6. US nuns demand action to end ‘culture of silence’ on abuse. 

By Nicole Winfield, Associated Press, July 31, 2018

The largest association of Roman Catholic nuns in the United States urged its members Monday to report any sexual abuse of religious sisters by clergy and demanded that church authorities “take action to end a culture of silence, hold abusers accountable and provide support to those abused.”

The Leadership Conference of Women Religious, which represents about 80 percent of Catholic sisters in the U.S., issued a statement Monday in response to an Associated Press report about several sisters coming forward recently to denounce assaults by priests and bishops.

The LCWR said it didn’t have data on incidents in the U.S., but thanked the sisters for speaking out.


7. Religious liberty ‘rooted in dignity of human person,’ says archbishop.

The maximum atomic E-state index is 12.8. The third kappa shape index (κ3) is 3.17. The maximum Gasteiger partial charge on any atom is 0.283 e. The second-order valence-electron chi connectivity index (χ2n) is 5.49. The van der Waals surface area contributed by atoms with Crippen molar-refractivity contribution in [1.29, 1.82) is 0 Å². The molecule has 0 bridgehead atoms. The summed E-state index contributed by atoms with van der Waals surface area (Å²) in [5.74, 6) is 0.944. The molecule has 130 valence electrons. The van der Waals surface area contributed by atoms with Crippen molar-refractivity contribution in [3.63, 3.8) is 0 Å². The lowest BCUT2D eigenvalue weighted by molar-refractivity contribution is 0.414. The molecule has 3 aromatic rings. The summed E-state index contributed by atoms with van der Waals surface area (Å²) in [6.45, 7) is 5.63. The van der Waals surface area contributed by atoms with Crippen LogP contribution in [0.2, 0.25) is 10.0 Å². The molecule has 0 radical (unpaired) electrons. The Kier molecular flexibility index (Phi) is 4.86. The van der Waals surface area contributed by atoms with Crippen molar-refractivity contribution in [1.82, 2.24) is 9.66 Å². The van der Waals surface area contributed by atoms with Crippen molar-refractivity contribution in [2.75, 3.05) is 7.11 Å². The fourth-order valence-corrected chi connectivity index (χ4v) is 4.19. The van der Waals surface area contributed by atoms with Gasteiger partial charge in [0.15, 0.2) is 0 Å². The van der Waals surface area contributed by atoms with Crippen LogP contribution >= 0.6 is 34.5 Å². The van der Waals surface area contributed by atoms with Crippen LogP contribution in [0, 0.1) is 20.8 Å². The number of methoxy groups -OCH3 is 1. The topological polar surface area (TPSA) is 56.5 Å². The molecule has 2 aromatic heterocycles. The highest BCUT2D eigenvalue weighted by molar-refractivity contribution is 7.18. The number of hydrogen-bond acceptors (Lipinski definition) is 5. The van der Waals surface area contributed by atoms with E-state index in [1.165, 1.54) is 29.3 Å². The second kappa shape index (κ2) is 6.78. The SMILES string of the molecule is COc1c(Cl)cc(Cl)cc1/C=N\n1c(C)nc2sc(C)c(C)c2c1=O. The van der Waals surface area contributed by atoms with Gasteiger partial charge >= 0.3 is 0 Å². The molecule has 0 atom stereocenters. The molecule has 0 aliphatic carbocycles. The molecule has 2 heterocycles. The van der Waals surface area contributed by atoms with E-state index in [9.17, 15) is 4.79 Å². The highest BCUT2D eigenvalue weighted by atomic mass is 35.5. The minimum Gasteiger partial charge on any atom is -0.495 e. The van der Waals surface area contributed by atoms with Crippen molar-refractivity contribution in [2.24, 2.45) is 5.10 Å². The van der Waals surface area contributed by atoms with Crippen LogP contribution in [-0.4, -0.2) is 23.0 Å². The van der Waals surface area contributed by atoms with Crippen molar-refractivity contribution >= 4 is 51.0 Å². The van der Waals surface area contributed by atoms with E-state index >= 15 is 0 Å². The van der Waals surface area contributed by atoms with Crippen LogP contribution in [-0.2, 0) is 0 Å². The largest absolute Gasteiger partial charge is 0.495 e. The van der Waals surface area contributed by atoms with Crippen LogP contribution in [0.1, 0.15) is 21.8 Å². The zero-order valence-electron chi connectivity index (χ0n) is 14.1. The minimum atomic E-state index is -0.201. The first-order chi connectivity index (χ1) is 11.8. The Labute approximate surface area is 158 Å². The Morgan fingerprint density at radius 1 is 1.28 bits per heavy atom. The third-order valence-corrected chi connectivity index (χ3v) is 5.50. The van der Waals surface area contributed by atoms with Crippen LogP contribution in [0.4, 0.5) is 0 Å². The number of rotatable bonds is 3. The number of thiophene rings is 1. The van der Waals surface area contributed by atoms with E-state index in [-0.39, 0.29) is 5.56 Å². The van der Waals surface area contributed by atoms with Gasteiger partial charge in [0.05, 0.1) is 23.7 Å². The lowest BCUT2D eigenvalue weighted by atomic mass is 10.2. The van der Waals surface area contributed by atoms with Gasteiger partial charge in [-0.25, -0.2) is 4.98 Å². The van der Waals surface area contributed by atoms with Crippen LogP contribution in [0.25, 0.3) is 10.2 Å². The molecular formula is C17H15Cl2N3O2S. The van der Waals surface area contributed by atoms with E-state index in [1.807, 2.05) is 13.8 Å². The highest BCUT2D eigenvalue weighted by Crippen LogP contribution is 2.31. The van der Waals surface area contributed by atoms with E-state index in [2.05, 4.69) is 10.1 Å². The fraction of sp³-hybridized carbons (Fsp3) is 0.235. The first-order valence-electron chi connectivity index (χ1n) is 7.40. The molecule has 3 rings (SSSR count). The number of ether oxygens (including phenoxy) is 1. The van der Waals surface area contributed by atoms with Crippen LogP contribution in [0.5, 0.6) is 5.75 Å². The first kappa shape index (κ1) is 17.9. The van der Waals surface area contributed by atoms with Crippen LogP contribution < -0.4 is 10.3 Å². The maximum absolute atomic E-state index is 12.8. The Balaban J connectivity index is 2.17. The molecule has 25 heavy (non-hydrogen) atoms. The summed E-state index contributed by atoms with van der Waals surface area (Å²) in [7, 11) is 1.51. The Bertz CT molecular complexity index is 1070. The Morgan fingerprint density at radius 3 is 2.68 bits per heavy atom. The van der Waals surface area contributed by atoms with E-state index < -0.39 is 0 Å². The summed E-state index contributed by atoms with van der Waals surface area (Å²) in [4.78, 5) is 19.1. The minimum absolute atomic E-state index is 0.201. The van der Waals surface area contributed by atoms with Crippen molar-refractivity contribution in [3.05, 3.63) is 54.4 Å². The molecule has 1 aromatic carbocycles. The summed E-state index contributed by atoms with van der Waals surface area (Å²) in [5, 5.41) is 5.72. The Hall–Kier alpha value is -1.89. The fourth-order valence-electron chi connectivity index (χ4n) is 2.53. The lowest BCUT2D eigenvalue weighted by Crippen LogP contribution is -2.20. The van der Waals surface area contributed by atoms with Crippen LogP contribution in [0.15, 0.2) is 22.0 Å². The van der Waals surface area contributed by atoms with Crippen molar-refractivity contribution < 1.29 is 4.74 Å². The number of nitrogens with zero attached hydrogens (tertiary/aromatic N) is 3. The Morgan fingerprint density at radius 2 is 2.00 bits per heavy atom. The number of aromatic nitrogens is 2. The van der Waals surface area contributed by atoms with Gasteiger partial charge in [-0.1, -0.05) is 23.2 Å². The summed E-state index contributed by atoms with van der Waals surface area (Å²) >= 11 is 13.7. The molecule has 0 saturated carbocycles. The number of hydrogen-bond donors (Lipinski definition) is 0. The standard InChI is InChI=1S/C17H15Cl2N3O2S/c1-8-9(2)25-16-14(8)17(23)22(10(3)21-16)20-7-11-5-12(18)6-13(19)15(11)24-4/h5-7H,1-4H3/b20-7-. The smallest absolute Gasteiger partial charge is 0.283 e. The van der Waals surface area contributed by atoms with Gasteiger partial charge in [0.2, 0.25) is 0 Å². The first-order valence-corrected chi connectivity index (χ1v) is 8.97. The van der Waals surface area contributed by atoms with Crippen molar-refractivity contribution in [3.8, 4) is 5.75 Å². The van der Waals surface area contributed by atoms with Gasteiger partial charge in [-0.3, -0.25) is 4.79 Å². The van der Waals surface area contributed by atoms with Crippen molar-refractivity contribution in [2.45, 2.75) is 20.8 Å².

By Steve Larkin, Catholic News Service, July 31, 2018

Archbishop Joseph E. Kurtz of Louisville, Kentucky, gave three reasons why religious freedom is important to the Catholic Church in a speech July 30 at a conference on the issue at the Justice Department in Washington.

“We are called by Jesus Christ to inspire a culture, religious freedom gives us a space to serve, and we can solve social problems better when all of us work together to find a solution,” said the archbishop, who is chairman of the U.S. Conference of Catholic Bishops’ Committee on Religious Liberty.